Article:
Diving into Deep Work
Last week I introduced the deep work philosophy — an approach to knowledge work that (in theory) increases the quality and quantity of your output. Since then, I’ve put the philosophy to the test in a mini-experiment. Starting last Saturday, I’ve dedicated roughly 1 hour of my day to deep work on a specific proof that’s been on my queue for a while.
This is a small scale experiment. My goal is to develop a preliminary understanding of how my deep work philosophy translates to practice.
Here are my observations so far…
- I was surprised by the amount of output produced in a small amount of time. The image above shows the notes produced so far by my experiment. These notes capture an essentially complete proof for the problem I was tackling.
- Deep work definitely induced the deliberate practice of new concepts. To work out the proof notes above I had to re-learn a bunch of geometry that I hadn’t touched since high school. My tendency in these situations is to look for a theorem somewhere that proves exactly what I need, and, failing that, ask someone for the answer. The deep work mindset, however, inspired me to actually go to first principles and prove the properties I needed from scratch. I now know a little more about geometric proofs than I did four days ago.
- It helps to explain things out loud. My mind, like most minds, resists the energy demands of concentrating deeply on something complicated. If I explained what I was working on out loud, however, it helped keep me focused. Yesterday, for example, I gave Max a mini-lecture on the derivatives of trigonometric functions. He responded, naturally, by crying. But I still found it useful.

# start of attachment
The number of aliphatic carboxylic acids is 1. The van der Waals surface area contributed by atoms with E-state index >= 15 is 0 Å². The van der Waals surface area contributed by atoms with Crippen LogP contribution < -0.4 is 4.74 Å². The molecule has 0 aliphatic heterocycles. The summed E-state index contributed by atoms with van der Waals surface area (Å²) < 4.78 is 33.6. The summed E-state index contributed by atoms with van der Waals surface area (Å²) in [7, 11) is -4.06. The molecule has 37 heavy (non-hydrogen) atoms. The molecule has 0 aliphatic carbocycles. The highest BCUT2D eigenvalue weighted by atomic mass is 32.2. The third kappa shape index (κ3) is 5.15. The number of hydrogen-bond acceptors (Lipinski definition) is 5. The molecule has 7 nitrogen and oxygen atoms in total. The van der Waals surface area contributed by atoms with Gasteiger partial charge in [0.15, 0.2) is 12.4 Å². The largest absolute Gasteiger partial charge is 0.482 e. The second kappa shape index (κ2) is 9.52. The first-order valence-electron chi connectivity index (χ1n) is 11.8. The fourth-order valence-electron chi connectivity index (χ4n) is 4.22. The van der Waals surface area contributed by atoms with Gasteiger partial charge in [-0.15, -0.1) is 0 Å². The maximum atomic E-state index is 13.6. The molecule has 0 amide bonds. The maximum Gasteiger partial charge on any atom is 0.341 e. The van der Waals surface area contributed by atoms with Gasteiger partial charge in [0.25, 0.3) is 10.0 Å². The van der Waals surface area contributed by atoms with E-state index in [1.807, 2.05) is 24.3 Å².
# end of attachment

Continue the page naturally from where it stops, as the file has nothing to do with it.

- Clarity is crucial. The problem I was working on this week didn’t come out of nowhere. Over the path month, I dedicated a dozen hours toward learning the main results in the relevant model. Since then I’ve been discussing these ideas with a specialist. By the time I started deep work on this particular result I had confidence that the problem was useful and had a good general strategy for solving it. Without this clarity, mustering the resources for deep work would have been harder. (A couple years ago, I wrote an article for Ramit Sethi’s blog about this idea that “just get started’ is bad advice.)
- I need a stronger ritual. I was working at home without much transition into this deep work. I had the feeling that I wasn’t 100% committed to what I was working on, which probably blunted my effectiveness some. I’m working on the details of my ritual.
- I assume I’ll get better with practice. There were many moments in this experiment where I felt strain and still persisted (the key to optimal quality and improvement). But I also felt like this strain was of a lightweight variety (at least, as compared to what’s possible in academic theory). With practice, I think I’ll be able to tackle increasingly complex mental puzzles — which inspires me to maintain this practice much like a runner maintains a running habit to build mileage.